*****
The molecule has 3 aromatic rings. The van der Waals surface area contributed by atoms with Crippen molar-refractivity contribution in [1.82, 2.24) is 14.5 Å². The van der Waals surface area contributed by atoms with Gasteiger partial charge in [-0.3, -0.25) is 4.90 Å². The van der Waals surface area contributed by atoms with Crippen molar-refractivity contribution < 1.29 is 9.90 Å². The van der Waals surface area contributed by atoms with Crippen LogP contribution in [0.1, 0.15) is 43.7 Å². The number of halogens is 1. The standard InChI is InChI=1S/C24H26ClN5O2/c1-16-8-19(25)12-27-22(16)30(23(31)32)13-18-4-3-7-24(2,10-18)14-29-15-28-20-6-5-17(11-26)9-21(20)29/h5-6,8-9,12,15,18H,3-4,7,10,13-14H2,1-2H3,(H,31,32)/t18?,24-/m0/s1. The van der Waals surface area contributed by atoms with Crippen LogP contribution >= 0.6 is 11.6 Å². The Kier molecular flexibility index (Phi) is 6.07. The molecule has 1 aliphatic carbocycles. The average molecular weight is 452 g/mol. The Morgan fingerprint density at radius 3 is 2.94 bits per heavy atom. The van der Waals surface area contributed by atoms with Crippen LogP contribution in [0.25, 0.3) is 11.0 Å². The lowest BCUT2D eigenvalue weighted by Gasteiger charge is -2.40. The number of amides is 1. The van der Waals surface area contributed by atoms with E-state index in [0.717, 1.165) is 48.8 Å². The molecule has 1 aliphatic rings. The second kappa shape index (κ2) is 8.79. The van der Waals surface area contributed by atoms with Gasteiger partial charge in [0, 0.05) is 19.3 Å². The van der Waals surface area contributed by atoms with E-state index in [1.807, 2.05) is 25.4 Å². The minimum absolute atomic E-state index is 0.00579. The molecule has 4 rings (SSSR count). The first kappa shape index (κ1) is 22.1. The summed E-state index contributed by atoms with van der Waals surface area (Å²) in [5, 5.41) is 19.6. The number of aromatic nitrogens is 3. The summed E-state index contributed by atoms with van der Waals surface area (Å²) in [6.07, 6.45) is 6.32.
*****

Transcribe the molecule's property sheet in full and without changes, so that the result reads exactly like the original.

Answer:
The molecule has 3 aromatic rings. The van der Waals surface area contributed by atoms with Crippen molar-refractivity contribution in [1.82, 2.24) is 14.5 Å². The van der Waals surface area contributed by atoms with Gasteiger partial charge in [-0.3, -0.25) is 4.90 Å². The van der Waals surface area contributed by atoms with Crippen molar-refractivity contribution < 1.29 is 9.90 Å². The van der Waals surface area contributed by atoms with Crippen LogP contribution in [0.1, 0.15) is 43.7 Å². The number of halogens is 1. The standard InChI is InChI=1S/C24H26ClN5O2/c1-16-8-19(25)12-27-22(16)30(23(31)32)13-18-4-3-7-24(2,10-18)14-29-15-28-20-6-5-17(11-26)9-21(20)29/h5-6,8-9,12,15,18H,3-4,7,10,13-14H2,1-2H3,(H,31,32)/t18?,24-/m0/s1. The van der Waals surface area contributed by atoms with Crippen LogP contribution >= 0.6 is 11.6 Å². The Kier molecular flexibility index (Phi) is 6.07. The molecule has 1 aliphatic carbocycles. The average molecular weight is 452 g/mol. The Morgan fingerprint density at radius 3 is 2.94 bits per heavy atom. The van der Waals surface area contributed by atoms with Crippen LogP contribution in [0.25, 0.3) is 11.0 Å². The lowest BCUT2D eigenvalue weighted by Gasteiger charge is -2.40. The number of amides is 1. The van der Waals surface area contributed by atoms with E-state index in [0.717, 1.165) is 48.8 Å². The molecule has 1 aliphatic rings. The second kappa shape index (κ2) is 8.79. The van der Waals surface area contributed by atoms with Gasteiger partial charge in [0, 0.05) is 19.3 Å². The van der Waals surface area contributed by atoms with E-state index in [1.807, 2.05) is 25.4 Å². The minimum absolute atomic E-state index is 0.00579. The molecule has 4 rings (SSSR count). The first kappa shape index (κ1) is 22.1. The summed E-state index contributed by atoms with van der Waals surface area (Å²) in [5, 5.41) is 19.6. The number of aromatic nitrogens is 3. The summed E-state index contributed by atoms with van der Waals surface area (Å²) in [6.07, 6.45) is 6.32.